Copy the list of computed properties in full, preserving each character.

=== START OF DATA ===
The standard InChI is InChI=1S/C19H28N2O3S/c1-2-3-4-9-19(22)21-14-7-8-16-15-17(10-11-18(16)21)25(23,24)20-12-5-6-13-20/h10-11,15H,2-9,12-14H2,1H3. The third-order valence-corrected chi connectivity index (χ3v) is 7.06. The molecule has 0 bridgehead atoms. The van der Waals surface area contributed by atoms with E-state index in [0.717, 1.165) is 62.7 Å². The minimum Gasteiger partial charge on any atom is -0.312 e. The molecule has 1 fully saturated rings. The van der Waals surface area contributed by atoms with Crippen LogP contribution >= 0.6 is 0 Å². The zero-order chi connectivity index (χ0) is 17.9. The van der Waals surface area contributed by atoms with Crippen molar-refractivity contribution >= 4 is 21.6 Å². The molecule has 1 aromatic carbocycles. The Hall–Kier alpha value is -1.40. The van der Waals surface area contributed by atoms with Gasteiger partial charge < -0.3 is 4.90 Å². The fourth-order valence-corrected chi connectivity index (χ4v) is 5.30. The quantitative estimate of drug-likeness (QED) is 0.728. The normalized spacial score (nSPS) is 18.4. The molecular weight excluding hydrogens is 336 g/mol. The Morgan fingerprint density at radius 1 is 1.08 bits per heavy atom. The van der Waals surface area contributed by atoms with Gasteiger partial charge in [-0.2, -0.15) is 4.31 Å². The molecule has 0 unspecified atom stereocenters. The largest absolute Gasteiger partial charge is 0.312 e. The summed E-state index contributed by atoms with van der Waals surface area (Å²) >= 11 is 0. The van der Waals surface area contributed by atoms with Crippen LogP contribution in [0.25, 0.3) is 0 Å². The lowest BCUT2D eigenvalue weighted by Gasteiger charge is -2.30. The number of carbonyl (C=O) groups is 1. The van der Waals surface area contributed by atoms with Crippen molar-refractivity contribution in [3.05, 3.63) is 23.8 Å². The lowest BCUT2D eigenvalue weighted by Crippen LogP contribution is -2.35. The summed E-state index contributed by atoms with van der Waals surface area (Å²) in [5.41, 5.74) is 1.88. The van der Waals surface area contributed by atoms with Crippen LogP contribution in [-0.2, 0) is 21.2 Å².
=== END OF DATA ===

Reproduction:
The standard InChI is InChI=1S/C19H28N2O3S/c1-2-3-4-9-19(22)21-14-7-8-16-15-17(10-11-18(16)21)25(23,24)20-12-5-6-13-20/h10-11,15H,2-9,12-14H2,1H3. The third-order valence-corrected chi connectivity index (χ3v) is 7.06. The molecule has 0 bridgehead atoms. The van der Waals surface area contributed by atoms with E-state index in [0.717, 1.165) is 62.7 Å². The minimum Gasteiger partial charge on any atom is -0.312 e. The molecule has 1 fully saturated rings. The van der Waals surface area contributed by atoms with Crippen LogP contribution >= 0.6 is 0 Å². The zero-order chi connectivity index (χ0) is 17.9. The van der Waals surface area contributed by atoms with Crippen molar-refractivity contribution >= 4 is 21.6 Å². The molecule has 1 aromatic carbocycles. The Hall–Kier alpha value is -1.40. The van der Waals surface area contributed by atoms with Gasteiger partial charge < -0.3 is 4.90 Å². The fourth-order valence-corrected chi connectivity index (χ4v) is 5.30. The quantitative estimate of drug-likeness (QED) is 0.728. The normalized spacial score (nSPS) is 18.4. The molecular weight excluding hydrogens is 336 g/mol. The Morgan fingerprint density at radius 1 is 1.08 bits per heavy atom. The van der Waals surface area contributed by atoms with Gasteiger partial charge in [-0.2, -0.15) is 4.31 Å². The molecule has 0 unspecified atom stereocenters. The largest absolute Gasteiger partial charge is 0.312 e. The summed E-state index contributed by atoms with van der Waals surface area (Å²) >= 11 is 0. The van der Waals surface area contributed by atoms with Crippen LogP contribution in [0.25, 0.3) is 0 Å². The lowest BCUT2D eigenvalue weighted by Gasteiger charge is -2.30. The number of carbonyl (C=O) groups is 1. The van der Waals surface area contributed by atoms with Crippen molar-refractivity contribution in [3.05, 3.63) is 23.8 Å². The lowest BCUT2D eigenvalue weighted by Crippen LogP contribution is -2.35. The summed E-state index contributed by atoms with van der Waals surface area (Å²) in [5.41, 5.74) is 1.88. The van der Waals surface area contributed by atoms with Crippen LogP contribution in [-0.2, 0) is 21.2 Å².